The New York Mets are on their way to the postseason for the second consecutive season. In a year full of turmoil and injuries the Mets will be the National League’s number one wild card team, with home field to boot.
Tell any Met fan in April that they would be led by the likes of Robert Gsellman , Seth Lugo, T.J. Rivera and a revitalized Jose Reyes, James Loney and Jay Bruce, they would figure that this team would be nowhere near the postseason.
Losing Matt Harvey, Steven Matz and Jacob deGrom, as well as David Wright and Neil Walker for the season to injuries should have been the death nail to the 2016 Mets. It was not. They figured it out with guile and determination. Now they wait to see whom they will get in the “Win and In” Wild Card game.
The San Francisco Giants and St. Louis Cardinals are still battling it out for the final Wild Card slot. It appears increasing likely that the Mets will draw the Giants, but if they had to choose they probably pick the Cardinals.
The Cardinals have been inconsistent all season long. Like the Mets the Cardinals have displayed tremendous power, but they are a horrible situational team. Just the other night they left eight men in scoring position against Cincinnati and are hitting only .242 with runners in scoring position with two out. Stephen Piscotty (.358, 3 HR, 32 RBI) and Randal Grichuk (.286, 3 HR, 23 RBI) have been St. Louis’ best situational hitters while everyone else had struggled. The Cards third best situational hitter is Matt Holiday, who is now reduced to pinch hitting duty.
Not to mention, if the Mets draw Adam Wainwright on Wednesday, they are getting a Wainwright who had his worst season in the majors. He had an ERA of 4.67, and teams hit .288 against him. Not to mention the Mets recently tagged him for seven runs on nine hits in a start back in late August.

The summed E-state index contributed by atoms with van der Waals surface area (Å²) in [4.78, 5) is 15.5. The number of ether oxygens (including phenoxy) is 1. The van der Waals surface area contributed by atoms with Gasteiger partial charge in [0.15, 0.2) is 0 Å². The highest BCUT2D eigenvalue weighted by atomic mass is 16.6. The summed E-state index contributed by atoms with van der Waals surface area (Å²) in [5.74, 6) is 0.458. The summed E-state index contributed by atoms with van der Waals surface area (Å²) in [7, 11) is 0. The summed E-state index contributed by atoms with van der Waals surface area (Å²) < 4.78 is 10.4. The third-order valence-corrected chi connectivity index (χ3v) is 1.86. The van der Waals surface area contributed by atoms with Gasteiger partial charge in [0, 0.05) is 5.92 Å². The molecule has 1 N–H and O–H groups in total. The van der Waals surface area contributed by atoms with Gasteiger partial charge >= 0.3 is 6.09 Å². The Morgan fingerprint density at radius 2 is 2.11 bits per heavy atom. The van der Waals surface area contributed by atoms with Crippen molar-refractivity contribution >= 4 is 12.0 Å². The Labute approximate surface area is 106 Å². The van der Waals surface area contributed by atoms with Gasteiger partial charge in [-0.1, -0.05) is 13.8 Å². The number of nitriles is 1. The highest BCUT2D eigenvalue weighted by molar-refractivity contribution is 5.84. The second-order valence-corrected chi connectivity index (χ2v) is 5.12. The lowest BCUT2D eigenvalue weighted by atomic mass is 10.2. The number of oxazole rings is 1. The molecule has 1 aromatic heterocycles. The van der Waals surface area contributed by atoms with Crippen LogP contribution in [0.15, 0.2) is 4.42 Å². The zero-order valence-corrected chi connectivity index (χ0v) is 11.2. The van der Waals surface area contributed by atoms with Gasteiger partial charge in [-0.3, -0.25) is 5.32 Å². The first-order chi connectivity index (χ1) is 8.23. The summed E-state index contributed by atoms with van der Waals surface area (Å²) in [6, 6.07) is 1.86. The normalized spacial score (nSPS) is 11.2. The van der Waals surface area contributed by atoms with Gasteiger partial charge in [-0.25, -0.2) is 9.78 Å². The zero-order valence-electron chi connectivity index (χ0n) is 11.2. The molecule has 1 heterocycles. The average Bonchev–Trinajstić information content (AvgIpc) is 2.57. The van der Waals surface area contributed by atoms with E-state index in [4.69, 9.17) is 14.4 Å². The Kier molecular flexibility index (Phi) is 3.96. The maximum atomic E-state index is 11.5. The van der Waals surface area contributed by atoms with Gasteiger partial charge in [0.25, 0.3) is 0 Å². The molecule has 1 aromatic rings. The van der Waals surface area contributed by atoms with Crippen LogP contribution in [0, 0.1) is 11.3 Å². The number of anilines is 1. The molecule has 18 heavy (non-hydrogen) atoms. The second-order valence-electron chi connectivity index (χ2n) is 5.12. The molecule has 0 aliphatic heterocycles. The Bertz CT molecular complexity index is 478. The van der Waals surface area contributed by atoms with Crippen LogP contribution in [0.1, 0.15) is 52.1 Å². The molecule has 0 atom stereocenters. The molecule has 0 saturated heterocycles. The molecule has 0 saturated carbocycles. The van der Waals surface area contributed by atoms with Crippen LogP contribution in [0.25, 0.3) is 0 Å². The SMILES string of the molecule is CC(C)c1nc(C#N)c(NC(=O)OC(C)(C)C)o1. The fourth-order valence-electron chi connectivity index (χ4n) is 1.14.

This is not to say that facing Wainwright and the Cardinals is a walk in the park. St. Louis had the fifth highest scoring offense in baseball, and Wainwright could reclaim his old self at any point. But, facing the Giants will not be fun, mainly because of two things: 1) their pitching and 2) the Giants have the most postseason experience of anyone in the tournament.
The Giants were rolling right along at 57-34 at the All Star Break before sinking fast, losing 37 of 59 games from July 15 to September 19. They haven’t been good, mainly because their offense does not score enough runs. Talk about the Cardinals struggles with runners in scoring position, San Fran is hitting .250 with runners in scoring position, and only .218 with RISP and two out.
Yet, they are still in it. Madison Bumgarner and Johnny Cueto have carried that team, and the bullpen that was once shaky, now has Sergio Romo healthy to go along with Hunter Strickland and closer Santiago Casilla.
In the Wild Card Game, pitching will be the key. The Giants can choose between Bumgarner and Cueto, and both have pitched well against New York. Bumgarner would be on regular rest if he were to start against the Mets. He is 2-0 with a 3.27 ERA against them. While he hasn’t been the Bumgarner we are used to seeing over the past two months, every so often he has had a gem to remind us all how good he is. On September 19, he blanked the Dodgers over seven innings with 10 strikeouts. The Giants lost, but it was Bumgarner’s best start in a month.
If the Mets have to face him there is always the chance he could go out there and throw seven or eight shutout innings. With a Mets lineup that has been prone to poor hitting streaks themselves, he will not be a fun matchup.
If the Mets were to draw Cueto, he would be a nightmare as well. In September, Cueto was 4-0 with a 1.78 ERA. He even held the Mets to just a run on eight hits over seven innings in a 8-1 Giants win back on August 19.
The Mets are in, now can this patchwork group extend their stay longer than anyone ever thought possible?